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David Kahn

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About David Kahn

  • Birthday 01/24/1960

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  • Website URL
    http://www.rhinometalworks.com
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  • Gender
    Male
  • Location
    Lyme, New Hampshire
  • Interests
    Metal and tax.

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  1. Removing handles that have been epoxied onto knives is one of the many things an induction forge excels at. You run the handle through the induction coils a couple of times, and it heats up the tang and other metal parts without heating up the wood or other handle materials. Once the metal gets hot, the epoxy comes right off. It's almost like magic. (Sorry I was too late with this to help.)
  2. Confusingly, the French's mustard to which I referred is actually an American brand of prepared mustard: http://www.frenchs.com/products/mustard/. I think I've usually used their "Classic Yellow" mustard, but I'm sure you can find something just as tasty (and useful for etching metal) in the U.K.
  3. Hi Steve. The patina on my little folder is indeed a mustard finish. I'd like to take credit for the technique, but, alas, I stole it from a very talented and generous bladesmith by the name of Michael Rader in Washington State. The process is beyond easy. It works better if the entire blade is hardened; for some reason, where there is a differential heat treatment and part of the blade is left soft, the finish doesn't take nearly as well on the unhardened part. First, finish the blade to 400 grit or so, and clean the blade so there's no oil, fingerprints, or dirt. Next, using a tooth pick, q-tip, or small brush, apply little blobs of mustard to the blade. I use inexpensive French's yellow mustard, but I don't think it matters much, as long as it's a fine paste without whole mustard seeds. Leave some space between the blobs of mustard; you'll get those on the next pass. Hang the blade up somewhere warm and dry, and go watch tv or play with the kids. After a couple of hours, the mustard will dry and turn blackish. Clean off the dried mustard with soap and water, and then repeat the process until you're satisfied with the results. The pattern of the patina will depend on the shape and density of the blobs of mustard you put on the metal. I use the dull end of a wooden shishkebab skewer to apply the mustard, and I make little tiny round chocolate chip shaped blobs, maybe 1/16th of an inch in diameter. Getting a good, dense patina usually takes three to five mustard applications, and the pattern gets progressively darker and denser as you continue. One thing about this patination process that I've never been able to figure out is that, sometimes it results in a rainbow sort of opalescence to the surface, which is really pretty. For me, sometimes this happens, and sometimes it doesn't, and I've never been able to figure out why or what to do to force that outcome. Maybe one day I'll run into a metallurgist who can explain that phenomenon to me. (And, if you somehow figure out how to make it happen, please let me know!) Hope this is of some help.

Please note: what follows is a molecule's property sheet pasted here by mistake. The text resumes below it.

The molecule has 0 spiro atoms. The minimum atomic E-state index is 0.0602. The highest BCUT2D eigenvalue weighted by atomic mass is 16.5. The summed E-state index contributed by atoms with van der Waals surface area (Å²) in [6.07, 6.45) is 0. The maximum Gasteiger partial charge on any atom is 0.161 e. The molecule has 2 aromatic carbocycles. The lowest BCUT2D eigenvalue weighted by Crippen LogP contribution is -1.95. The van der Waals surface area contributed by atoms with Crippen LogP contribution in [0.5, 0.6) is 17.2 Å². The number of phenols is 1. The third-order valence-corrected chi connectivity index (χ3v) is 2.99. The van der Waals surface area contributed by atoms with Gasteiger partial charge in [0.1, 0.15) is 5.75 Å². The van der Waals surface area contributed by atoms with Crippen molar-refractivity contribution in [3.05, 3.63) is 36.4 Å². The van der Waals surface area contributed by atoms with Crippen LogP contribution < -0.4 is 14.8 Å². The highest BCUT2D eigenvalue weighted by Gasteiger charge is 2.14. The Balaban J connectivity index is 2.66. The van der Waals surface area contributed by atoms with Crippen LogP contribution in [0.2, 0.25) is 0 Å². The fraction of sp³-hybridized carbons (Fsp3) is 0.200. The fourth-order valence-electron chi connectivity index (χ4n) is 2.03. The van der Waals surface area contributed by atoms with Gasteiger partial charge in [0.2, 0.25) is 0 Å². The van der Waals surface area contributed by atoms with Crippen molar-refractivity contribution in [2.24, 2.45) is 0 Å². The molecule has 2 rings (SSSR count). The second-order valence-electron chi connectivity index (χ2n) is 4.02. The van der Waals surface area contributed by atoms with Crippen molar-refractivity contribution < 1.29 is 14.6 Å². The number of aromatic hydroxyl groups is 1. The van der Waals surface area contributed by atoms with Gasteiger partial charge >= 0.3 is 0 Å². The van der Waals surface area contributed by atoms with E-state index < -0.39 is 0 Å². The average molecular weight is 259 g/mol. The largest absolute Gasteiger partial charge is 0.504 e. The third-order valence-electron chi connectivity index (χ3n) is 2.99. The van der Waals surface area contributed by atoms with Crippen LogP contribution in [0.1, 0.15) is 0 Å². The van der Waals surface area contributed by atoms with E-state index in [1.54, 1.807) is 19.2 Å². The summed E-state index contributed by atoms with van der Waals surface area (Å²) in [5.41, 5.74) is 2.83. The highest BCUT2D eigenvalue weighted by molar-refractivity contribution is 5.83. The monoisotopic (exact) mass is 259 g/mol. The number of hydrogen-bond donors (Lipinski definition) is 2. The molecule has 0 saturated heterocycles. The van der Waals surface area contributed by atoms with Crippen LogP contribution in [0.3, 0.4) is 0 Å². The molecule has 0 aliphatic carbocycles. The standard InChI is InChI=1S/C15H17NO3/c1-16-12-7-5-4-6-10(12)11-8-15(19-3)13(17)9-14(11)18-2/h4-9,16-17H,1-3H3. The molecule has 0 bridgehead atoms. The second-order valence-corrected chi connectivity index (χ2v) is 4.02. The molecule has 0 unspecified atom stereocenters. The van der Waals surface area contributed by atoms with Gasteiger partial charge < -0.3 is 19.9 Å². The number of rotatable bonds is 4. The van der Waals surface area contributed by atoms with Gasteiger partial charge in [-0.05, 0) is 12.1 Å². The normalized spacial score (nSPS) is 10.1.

4. Beautiful work Steve. This is just the kind of thing that speaks to me. On the back spring, often times this style of knife includes a lock, in which case the ring on the back provides purchase to pull back the spring and unlock the blade so it can be closed. You can kind of see how this sort of mechanism works on a folder I did a couple of years back: http://www.rhinometalworks.com/spring.html.
  5. Really nice work Matthew. Creative, and beautifully executed.
  6. Beautiful. Do you find that you often have twisting or warping when you heat treat cable? I love the way the stuff looks, but I was finding it such a PITA to work with, I stopped. What's the trick to heat treating this stuff?
  7. Beautiful work, and the damascus is stunning. (Not sure how I feel, however, about using the Declaration of Independance as a photo backdrop. I'm sure no disrespect was intended, but many folks have strong feelings about that particular document.)
  8. Really nice. How does it perform with respect to sharpness and edge retention compared to steel?
  9. Beautiful work Owen. Those look like they would be very tricky to forge. Would you consider listing the steps involved, or (even better) posting a tutorial where you show the sequence of forging steps?
  10. Absolutely gorgeous. Beautiful work Todd.
  11. Stunning, from tip to tale. There is nothing about this I don't like. Are the bronze parts rough from casting, or were they forged and textured?
  12. Thought you all might enjoy this: http://xkcd.com/1114/ .
  13. Thought folks might find this interesting: http://www.kurzweilai.net/mit-grad-students-achieve-long-sought-stable-nanocrystalline-metals
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